The relationships among the torrefaction temperature, LHV, and RHVR are shown in Fig. 4. The LHV of torrefied rice straw increased with the torrefaction temperature because the reduction in weight of the rice straw accompanied by torrefaction was larger than the decrease in the volatile content of the rice straw. Figure 5 shows the results of the TG–DTA for the dried rice straw under the same condition of temperature increase rate in this experiment, although the final temperature was set to 300 °C. Hemicellulose and cellulose in the rice straw appeared to be mainly decomposed. The decomposition temperatures for hemicellulose and cellulose are 200–260 °C and 240–350 °C [20], respectively. The TG and DTA decreased, so the drying process was seen up to 100 °C because of a water content increase during storage (Fig. 5). Until 200 °C, the DTA further decreased because of removal of bound water. Reduction in the weight of the rice straw started and radiation of the heat (see DTA) started when the temperature exceeded 200 °C, which means that decomposition of hemicellulose started. When the temperature exceeded 250 °C, the weight was further reduced significantly and the radiation of heat continued. Cellulose was decomposed during this temperature range around 250 °C. At the temperature of 300 °C, the decomposition seemed to end. The increase in the LHV of torrefied rice straw (Fig. 4) had the same tendency as the result of the TG–DTA. The LHV of rice straw at the torrefaction temperature of 280 °C was over 19 MJ/kg, which was higher than for wood pellets with an LHV of 16.9 MJ/kg [21]. Therefore, torrefaction contributes to an increase in the LHV of rice straw.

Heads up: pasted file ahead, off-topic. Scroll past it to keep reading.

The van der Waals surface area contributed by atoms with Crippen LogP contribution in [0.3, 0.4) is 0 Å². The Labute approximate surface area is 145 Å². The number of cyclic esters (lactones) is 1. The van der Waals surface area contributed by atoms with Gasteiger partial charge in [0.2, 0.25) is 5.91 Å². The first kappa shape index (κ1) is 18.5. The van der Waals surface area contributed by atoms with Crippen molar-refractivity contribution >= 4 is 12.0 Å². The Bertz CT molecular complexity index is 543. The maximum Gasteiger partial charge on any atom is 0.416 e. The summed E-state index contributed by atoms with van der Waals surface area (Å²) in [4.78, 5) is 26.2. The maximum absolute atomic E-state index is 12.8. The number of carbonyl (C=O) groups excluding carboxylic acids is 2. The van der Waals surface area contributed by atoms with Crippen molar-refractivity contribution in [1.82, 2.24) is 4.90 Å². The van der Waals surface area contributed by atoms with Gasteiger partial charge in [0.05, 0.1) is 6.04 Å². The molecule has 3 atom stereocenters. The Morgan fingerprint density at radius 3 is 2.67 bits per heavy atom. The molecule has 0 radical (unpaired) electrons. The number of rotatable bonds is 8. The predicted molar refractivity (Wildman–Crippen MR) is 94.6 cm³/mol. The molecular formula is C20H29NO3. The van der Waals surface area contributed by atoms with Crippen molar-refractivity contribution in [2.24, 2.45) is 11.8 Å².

Fig. 4

Relationships of LHV and RHVR vs torrefaction temperature

Fig. 5

Results of TG–DTA of rice straw

Although torrefaction increased the heating value per unit weight of rice straw, a part of the energy in the dried rice straw was lost. In addition, the ash content increased relatively due to the reduction of volatile matter. To evaluate torrefaction from the viewpoint of energy loss, the RHVR is also shown in Fig. 4. The definition of RHVR, as shown in Eq. (2), means that the RHVR is 1.0 when the torrefaction temperature is 100 °C (just drying). The RHVR decreased with an increase in the torrefaction temperature because the volatile matter was reduced with an increase in the torrefaction temperature. For torrefaction temperatures less than 220 °C, the RHVR was still over 95%. However, the RHVR was significantly decreased at torrefaction temperatures of more than 0 °C. When the torrefaction temperature was 280 °C, the RHVR was 80%. This means that 20% of energy in the dried rice straw was lost through torrefaction, although the LHV of torrefied rice straw was improved.


The torrefied rice straw was broken easily with one’s fingers, especially when the torrefaction temperature was 220 °C, 250 °C, and 280 °C. This was because a part of the hemicellulose and cellulose was decomposed. However, the rice straw torrefied at 190 °C could not be broken easily with one’s fingers.